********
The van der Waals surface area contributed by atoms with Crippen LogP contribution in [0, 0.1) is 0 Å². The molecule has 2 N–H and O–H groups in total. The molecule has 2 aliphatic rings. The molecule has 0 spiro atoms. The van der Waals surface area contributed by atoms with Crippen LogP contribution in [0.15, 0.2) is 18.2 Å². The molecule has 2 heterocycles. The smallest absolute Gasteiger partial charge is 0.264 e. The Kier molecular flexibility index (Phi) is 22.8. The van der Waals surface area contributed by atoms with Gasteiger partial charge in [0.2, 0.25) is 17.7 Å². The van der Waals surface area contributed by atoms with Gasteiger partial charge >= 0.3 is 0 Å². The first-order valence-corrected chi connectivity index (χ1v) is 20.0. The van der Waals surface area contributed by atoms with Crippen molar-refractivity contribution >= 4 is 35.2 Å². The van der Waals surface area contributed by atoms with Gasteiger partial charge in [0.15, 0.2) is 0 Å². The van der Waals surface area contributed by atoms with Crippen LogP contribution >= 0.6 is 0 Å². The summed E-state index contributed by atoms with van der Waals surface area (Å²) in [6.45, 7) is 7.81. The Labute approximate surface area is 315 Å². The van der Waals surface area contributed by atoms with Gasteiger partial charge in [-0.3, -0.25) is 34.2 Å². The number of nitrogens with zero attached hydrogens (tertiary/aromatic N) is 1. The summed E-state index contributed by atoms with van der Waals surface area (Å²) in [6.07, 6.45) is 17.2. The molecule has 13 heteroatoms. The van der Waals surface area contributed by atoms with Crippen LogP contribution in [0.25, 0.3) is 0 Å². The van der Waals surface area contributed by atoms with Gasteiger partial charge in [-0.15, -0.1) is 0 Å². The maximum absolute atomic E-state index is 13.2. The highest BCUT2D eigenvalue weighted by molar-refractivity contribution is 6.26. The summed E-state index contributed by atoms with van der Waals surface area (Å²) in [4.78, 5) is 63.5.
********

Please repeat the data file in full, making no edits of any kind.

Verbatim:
The van der Waals surface area contributed by atoms with Crippen LogP contribution in [0, 0.1) is 0 Å². The molecule has 2 N–H and O–H groups in total. The molecule has 2 aliphatic rings. The molecule has 0 spiro atoms. The van der Waals surface area contributed by atoms with Crippen LogP contribution in [0.15, 0.2) is 18.2 Å². The molecule has 2 heterocycles. The smallest absolute Gasteiger partial charge is 0.264 e. The Kier molecular flexibility index (Phi) is 22.8. The van der Waals surface area contributed by atoms with Gasteiger partial charge in [0.2, 0.25) is 17.7 Å². The van der Waals surface area contributed by atoms with Gasteiger partial charge >= 0.3 is 0 Å². The first-order valence-corrected chi connectivity index (χ1v) is 20.0. The van der Waals surface area contributed by atoms with Crippen molar-refractivity contribution >= 4 is 35.2 Å². The van der Waals surface area contributed by atoms with Gasteiger partial charge in [0.15, 0.2) is 0 Å². The van der Waals surface area contributed by atoms with Crippen LogP contribution >= 0.6 is 0 Å². The summed E-state index contributed by atoms with van der Waals surface area (Å²) in [6.45, 7) is 7.81. The Labute approximate surface area is 315 Å². The van der Waals surface area contributed by atoms with Gasteiger partial charge in [-0.3, -0.25) is 34.2 Å². The number of nitrogens with zero attached hydrogens (tertiary/aromatic N) is 1. The summed E-state index contributed by atoms with van der Waals surface area (Å²) in [6.07, 6.45) is 17.2. The molecule has 13 heteroatoms. The van der Waals surface area contributed by atoms with Crippen LogP contribution in [0.25, 0.3) is 0 Å². The van der Waals surface area contributed by atoms with Gasteiger partial charge in [-0.15, -0.1) is 0 Å². The maximum absolute atomic E-state index is 13.2. The highest BCUT2D eigenvalue weighted by molar-refractivity contribution is 6.26. The summed E-state index contributed by atoms with van der Waals surface area (Å²) in [4.78, 5) is 63.5.